Boston-area company Bandgap Engineering increases the average efficiency of standard, commercial solar cells by 0.4 percentage points, from 17.2% to 17.6%, just by replacing the standard surface texture with its nanowire technology.
Boston-area company Bandgap Engineering has increased the average efficiency of standard, commercial solar cells by 0.4 percentage points, from 17.2% to 17.6%, just by replacing the standard surface texture with its nanowire technology.
To demonstrate the increased efficiency, the company ran multicrystalline wafers through their standard industrial cell process. The only difference was that half the wafers in the batch had Bandgap’s patented, proprietary nanotexture, while other wafers had standard acidic texture.
“The best nanowire solar cell had 17.76% efficiency, compared to 17.32% for the best standard solar cell. Since the cell process was optimized for the standard cells, and not for nanowire cells, and since we have a clear path to further improve our technology, I expect further efficiency improvements with a fairly straightforward optimization,” said Jeff Miller, Bandgap’s Senior Device Scientist.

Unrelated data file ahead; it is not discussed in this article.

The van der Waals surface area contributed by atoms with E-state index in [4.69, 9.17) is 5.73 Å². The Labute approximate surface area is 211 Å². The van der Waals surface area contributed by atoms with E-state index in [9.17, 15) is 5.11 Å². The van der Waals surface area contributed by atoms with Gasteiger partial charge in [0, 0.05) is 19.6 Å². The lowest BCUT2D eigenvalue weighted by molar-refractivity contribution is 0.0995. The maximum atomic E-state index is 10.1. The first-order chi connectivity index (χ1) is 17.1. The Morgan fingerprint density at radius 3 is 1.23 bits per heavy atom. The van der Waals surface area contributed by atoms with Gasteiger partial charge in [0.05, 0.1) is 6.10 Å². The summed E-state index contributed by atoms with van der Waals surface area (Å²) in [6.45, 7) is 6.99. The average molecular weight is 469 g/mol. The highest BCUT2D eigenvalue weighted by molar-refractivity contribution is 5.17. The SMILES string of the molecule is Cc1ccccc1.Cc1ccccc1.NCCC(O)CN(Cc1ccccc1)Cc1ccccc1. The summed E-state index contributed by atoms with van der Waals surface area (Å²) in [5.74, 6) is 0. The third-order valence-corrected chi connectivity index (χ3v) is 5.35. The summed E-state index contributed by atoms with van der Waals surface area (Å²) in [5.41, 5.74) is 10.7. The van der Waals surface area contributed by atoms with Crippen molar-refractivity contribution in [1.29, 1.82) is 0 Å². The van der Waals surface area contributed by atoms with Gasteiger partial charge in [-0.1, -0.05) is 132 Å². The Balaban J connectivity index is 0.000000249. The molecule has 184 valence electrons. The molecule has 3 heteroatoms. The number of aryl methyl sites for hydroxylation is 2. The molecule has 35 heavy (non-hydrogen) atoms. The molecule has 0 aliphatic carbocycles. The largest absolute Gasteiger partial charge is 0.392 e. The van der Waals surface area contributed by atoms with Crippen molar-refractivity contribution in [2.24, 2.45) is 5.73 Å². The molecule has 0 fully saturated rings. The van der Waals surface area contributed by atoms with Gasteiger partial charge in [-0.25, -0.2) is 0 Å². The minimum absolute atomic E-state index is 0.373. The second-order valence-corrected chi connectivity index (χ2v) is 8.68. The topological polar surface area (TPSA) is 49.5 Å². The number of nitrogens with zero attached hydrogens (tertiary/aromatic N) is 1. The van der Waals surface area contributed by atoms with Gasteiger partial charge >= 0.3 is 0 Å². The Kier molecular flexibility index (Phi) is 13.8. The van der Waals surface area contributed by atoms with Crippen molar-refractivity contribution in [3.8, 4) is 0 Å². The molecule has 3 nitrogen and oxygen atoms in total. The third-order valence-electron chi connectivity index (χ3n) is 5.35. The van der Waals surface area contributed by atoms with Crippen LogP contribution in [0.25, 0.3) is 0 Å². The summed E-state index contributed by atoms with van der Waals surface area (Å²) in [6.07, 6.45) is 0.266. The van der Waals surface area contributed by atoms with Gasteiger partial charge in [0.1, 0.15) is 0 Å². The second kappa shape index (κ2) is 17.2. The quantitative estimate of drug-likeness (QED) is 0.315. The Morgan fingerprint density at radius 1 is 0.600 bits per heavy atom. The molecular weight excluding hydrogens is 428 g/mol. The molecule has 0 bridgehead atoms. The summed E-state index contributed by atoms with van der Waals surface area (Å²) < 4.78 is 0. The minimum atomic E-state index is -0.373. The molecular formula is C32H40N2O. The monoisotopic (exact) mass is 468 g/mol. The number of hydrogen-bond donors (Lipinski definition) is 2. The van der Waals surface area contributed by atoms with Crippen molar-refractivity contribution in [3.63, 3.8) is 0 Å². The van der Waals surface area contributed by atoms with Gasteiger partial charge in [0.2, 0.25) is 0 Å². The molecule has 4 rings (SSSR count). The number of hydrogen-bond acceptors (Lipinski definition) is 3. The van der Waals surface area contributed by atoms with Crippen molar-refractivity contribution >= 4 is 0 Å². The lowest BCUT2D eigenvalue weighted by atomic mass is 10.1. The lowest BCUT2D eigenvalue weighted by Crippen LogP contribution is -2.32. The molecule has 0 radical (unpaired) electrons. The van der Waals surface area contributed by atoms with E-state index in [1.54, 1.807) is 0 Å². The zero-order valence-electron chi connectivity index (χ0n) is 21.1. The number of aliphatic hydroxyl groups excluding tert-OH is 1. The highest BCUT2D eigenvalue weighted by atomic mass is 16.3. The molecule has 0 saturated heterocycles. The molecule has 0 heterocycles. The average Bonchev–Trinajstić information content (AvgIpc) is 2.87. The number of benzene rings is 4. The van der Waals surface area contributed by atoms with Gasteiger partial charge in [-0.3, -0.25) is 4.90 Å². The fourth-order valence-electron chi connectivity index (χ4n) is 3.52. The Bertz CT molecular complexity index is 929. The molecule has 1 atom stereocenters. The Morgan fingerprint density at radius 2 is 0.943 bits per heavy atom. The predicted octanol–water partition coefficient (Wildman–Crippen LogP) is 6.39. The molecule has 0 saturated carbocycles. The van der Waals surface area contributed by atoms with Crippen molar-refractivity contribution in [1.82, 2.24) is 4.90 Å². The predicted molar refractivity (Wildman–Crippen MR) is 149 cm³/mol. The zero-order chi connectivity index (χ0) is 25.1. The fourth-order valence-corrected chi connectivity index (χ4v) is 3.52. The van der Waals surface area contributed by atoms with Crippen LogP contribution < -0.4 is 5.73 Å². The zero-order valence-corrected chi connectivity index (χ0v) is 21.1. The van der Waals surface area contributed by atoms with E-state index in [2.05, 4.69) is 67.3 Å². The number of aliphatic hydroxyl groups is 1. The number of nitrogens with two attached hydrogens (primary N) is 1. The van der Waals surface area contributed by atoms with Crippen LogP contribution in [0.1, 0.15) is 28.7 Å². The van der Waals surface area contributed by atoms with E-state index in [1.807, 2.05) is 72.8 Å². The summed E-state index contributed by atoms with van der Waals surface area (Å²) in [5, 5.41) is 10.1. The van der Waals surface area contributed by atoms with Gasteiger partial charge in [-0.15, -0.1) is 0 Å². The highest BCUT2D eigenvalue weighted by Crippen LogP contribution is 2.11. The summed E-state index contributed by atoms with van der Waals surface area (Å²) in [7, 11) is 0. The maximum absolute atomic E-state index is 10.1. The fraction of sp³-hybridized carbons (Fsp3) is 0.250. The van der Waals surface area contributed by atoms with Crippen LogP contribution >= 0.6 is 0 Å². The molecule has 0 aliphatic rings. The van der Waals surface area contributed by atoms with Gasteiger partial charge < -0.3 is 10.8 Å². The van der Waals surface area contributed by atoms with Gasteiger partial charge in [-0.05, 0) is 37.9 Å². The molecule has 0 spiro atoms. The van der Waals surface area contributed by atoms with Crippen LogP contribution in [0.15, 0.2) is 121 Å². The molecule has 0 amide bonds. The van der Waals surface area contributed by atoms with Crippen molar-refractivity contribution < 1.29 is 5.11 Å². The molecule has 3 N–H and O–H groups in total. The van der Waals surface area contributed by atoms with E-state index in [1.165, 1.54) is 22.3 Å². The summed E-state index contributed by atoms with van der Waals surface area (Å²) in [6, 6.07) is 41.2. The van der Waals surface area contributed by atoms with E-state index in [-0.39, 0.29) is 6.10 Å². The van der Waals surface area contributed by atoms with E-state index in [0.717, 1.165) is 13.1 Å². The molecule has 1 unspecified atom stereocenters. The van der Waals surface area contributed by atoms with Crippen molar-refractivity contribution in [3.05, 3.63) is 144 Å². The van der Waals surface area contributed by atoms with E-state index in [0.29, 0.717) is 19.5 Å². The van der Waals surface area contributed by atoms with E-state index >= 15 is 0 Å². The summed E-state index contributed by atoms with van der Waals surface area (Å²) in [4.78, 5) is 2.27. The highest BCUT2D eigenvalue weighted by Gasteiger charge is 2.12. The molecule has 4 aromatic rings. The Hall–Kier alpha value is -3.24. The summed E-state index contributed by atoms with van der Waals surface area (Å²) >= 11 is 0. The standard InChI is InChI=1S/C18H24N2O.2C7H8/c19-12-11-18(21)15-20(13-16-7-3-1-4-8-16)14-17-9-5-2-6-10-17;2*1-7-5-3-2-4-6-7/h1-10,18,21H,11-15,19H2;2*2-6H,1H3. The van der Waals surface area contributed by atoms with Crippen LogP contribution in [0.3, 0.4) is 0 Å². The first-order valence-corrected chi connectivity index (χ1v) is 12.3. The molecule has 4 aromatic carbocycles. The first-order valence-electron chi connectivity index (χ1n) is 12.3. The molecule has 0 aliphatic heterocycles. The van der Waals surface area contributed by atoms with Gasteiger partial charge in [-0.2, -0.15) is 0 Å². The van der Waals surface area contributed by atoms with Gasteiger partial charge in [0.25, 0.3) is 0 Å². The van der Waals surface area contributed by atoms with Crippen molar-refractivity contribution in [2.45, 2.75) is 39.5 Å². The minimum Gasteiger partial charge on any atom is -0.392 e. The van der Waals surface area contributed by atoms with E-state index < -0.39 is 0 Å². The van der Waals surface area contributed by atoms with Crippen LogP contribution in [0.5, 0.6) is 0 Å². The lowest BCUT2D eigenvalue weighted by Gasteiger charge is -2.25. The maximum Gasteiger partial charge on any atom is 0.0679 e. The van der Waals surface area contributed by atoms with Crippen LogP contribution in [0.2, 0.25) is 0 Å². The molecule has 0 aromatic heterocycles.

Bandgap has achieved larger efficiency improvements, but the significance of this result is that in previous experiments the full cell process was optimized for nanowire cells. This time, the cell process was identical to the regular process, except for a single step — the texturing step.
“This result demonstrates an efficiency benefit of nanowire solar cells over conventionally textured solar cells and demonstrates how simple and powerful an upgrade we can provide to commercial cell makers,” commented Bandgap president Marcie Black.
The firm also announced a new efficiency record of 19% for a monocrystalline nanowire solar cell made in collaboration with the Georgia Institute of Technology.
According to the company, its nanowire technology is a drop-in upgrade for today’s crystalline silicon manufacturers using standard processing technologies. As the technology gives low reflection for all grain orientations, it is an ideal upgrade for multicrystalline wafers, which have higher reflection. Additionally it can enable some more advanced high-efficiency and lower-cost processes, which are already on many manufacturer’s roadmaps.